According to climate experts winter rainfall frequency has increased about 4-times in Minnesota since the 1970s. It makes sense. A warmer winter atmosphere means more precipitation falls as rain and ice, with less snow overall in Minnesota.
Minnesota's winters are warming at the overall rate of 11 degrees per century since 1960. That means our winters today are very different than our grandparents. Our grandkids may not recognize winter as we know it in Minnesota. Every winter is different, and we'll still get an old-fashioned pioneer winter every three or four years, but the trend lines are clear.
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Many of us picked up between .25 inches and .50 inches of rainfall Monday.
Soaking February rain
This is even weirder. I can't recall a time when rainfall was soaking into frost-free ground in February. But that's what happened today in much of southern Minnesota where frost has either partially or totally left the ground. The 16-inch frost depth at Waseca south of the Twin Cities last Thursday is now gone.
Back to the 60s
Depending on your perspective, we enjoy or lament another 48 hours of record warmth lasting through Wednesday. Highs reach the 60s in southern Minnesota once again Tuesday with abundant sunshine. More records will fall. I'm just waiting for the first reports of crocus in February.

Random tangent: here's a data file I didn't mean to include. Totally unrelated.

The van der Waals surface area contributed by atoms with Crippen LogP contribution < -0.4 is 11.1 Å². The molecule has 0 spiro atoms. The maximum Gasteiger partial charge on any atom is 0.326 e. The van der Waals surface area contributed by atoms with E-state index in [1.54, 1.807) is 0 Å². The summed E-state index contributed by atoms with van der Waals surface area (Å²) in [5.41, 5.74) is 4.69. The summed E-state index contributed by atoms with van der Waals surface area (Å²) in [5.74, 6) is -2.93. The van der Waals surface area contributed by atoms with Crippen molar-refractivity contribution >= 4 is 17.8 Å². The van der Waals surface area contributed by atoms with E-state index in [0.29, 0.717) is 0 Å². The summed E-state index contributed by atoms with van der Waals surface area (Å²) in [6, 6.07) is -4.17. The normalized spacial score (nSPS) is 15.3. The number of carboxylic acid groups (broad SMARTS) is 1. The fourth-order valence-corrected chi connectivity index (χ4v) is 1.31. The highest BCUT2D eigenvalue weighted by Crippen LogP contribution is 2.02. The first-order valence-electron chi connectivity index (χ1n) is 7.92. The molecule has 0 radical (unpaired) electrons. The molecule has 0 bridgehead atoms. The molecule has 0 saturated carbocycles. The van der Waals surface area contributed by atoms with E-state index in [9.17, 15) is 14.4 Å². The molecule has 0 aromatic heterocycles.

Revenge of winter
The proverbial other shoe drops as we hit next weekend. The season formerly known as winter is down, but not out just yet. I see at least a week of properly cold temps with highs stuck in the 20s and 30s starting this weekend.
The odds of a plowable snow continue to grow by Friday. There are still major differences in model forecast storm tracks. NOAA's GFS has shifted north, and now brings the heavier snow bands into the Twin Cities Friday.
One thing that seems almost certain? A foot of snow or more in the heaviest snow band somewhere across the southern half of Minnesota, northern Iowa into Wisconsin. NOAA's 12Z Monday morning GFS model run brings the heavier snow band squarely into the southern Twin Cities metro.
The Euro has backed off on Twin Cities snowfall totals and now favors a more southern solution.
Regardless of eventual snowfall totals, the trend toward much colder weather seems certain. The first week of March looks wintry for Minnesota.
People always ask when we're done with subzero temps in the Twin Cities. My answer is usually we see one more subzero temp the first week of March. Looking at NOAA's 16-day GFS output, this year seems like it could fit that bill once again.
Prepare for a return to winter.